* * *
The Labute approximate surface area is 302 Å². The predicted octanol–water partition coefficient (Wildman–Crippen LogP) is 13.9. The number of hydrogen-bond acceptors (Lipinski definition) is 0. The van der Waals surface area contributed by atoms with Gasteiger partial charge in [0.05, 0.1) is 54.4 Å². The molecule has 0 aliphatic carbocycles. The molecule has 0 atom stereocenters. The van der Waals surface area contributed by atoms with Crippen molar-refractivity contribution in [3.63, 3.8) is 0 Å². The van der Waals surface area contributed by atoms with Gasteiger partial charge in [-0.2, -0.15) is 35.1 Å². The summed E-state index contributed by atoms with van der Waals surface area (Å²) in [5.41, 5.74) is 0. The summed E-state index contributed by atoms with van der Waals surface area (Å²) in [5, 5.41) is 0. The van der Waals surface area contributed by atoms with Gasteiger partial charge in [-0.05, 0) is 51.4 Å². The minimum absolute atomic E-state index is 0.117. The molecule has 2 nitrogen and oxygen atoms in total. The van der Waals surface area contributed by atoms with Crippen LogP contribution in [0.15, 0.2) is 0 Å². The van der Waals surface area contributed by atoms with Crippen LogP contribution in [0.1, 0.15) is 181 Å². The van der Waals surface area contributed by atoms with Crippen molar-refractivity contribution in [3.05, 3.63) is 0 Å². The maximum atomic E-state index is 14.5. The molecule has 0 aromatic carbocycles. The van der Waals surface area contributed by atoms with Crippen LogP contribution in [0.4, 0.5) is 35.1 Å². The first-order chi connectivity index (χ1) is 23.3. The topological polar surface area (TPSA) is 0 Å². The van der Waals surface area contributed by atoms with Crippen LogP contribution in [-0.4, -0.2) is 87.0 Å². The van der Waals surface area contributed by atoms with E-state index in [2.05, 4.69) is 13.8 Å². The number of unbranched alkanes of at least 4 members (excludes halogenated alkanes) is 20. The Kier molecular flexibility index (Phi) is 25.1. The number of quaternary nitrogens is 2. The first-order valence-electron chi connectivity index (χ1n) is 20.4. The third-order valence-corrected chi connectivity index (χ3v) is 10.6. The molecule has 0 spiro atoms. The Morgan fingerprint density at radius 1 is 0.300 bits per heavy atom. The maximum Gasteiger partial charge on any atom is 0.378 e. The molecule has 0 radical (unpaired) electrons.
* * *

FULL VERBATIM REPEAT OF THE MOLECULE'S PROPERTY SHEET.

The Labute approximate surface area is 302 Å². The predicted octanol–water partition coefficient (Wildman–Crippen LogP) is 13.9. The number of hydrogen-bond acceptors (Lipinski definition) is 0. The van der Waals surface area contributed by atoms with Gasteiger partial charge in [0.05, 0.1) is 54.4 Å². The molecule has 0 aliphatic carbocycles. The molecule has 0 atom stereocenters. The van der Waals surface area contributed by atoms with Crippen molar-refractivity contribution in [3.63, 3.8) is 0 Å². The van der Waals surface area contributed by atoms with Gasteiger partial charge in [-0.2, -0.15) is 35.1 Å². The summed E-state index contributed by atoms with van der Waals surface area (Å²) in [5.41, 5.74) is 0. The summed E-state index contributed by atoms with van der Waals surface area (Å²) in [5, 5.41) is 0. The van der Waals surface area contributed by atoms with Gasteiger partial charge in [-0.05, 0) is 51.4 Å². The minimum absolute atomic E-state index is 0.117. The molecule has 2 nitrogen and oxygen atoms in total. The van der Waals surface area contributed by atoms with Crippen LogP contribution in [0.15, 0.2) is 0 Å². The van der Waals surface area contributed by atoms with Crippen LogP contribution in [0.1, 0.15) is 181 Å². The van der Waals surface area contributed by atoms with Crippen molar-refractivity contribution in [3.05, 3.63) is 0 Å². The maximum atomic E-state index is 14.5. The molecule has 0 aromatic carbocycles. The van der Waals surface area contributed by atoms with Crippen LogP contribution in [0.4, 0.5) is 35.1 Å². The first-order chi connectivity index (χ1) is 23.3. The topological polar surface area (TPSA) is 0 Å². The van der Waals surface area contributed by atoms with Crippen LogP contribution in [-0.4, -0.2) is 87.0 Å². The van der Waals surface area contributed by atoms with E-state index in [2.05, 4.69) is 13.8 Å². The number of unbranched alkanes of at least 4 members (excludes halogenated alkanes) is 20. The Kier molecular flexibility index (Phi) is 25.1. The number of quaternary nitrogens is 2. The first-order valence-electron chi connectivity index (χ1n) is 20.4. The third-order valence-corrected chi connectivity index (χ3v) is 10.6. The molecule has 0 spiro atoms. The Morgan fingerprint density at radius 1 is 0.300 bits per heavy atom. The maximum Gasteiger partial charge on any atom is 0.378 e. The molecule has 0 radical (unpaired) electrons.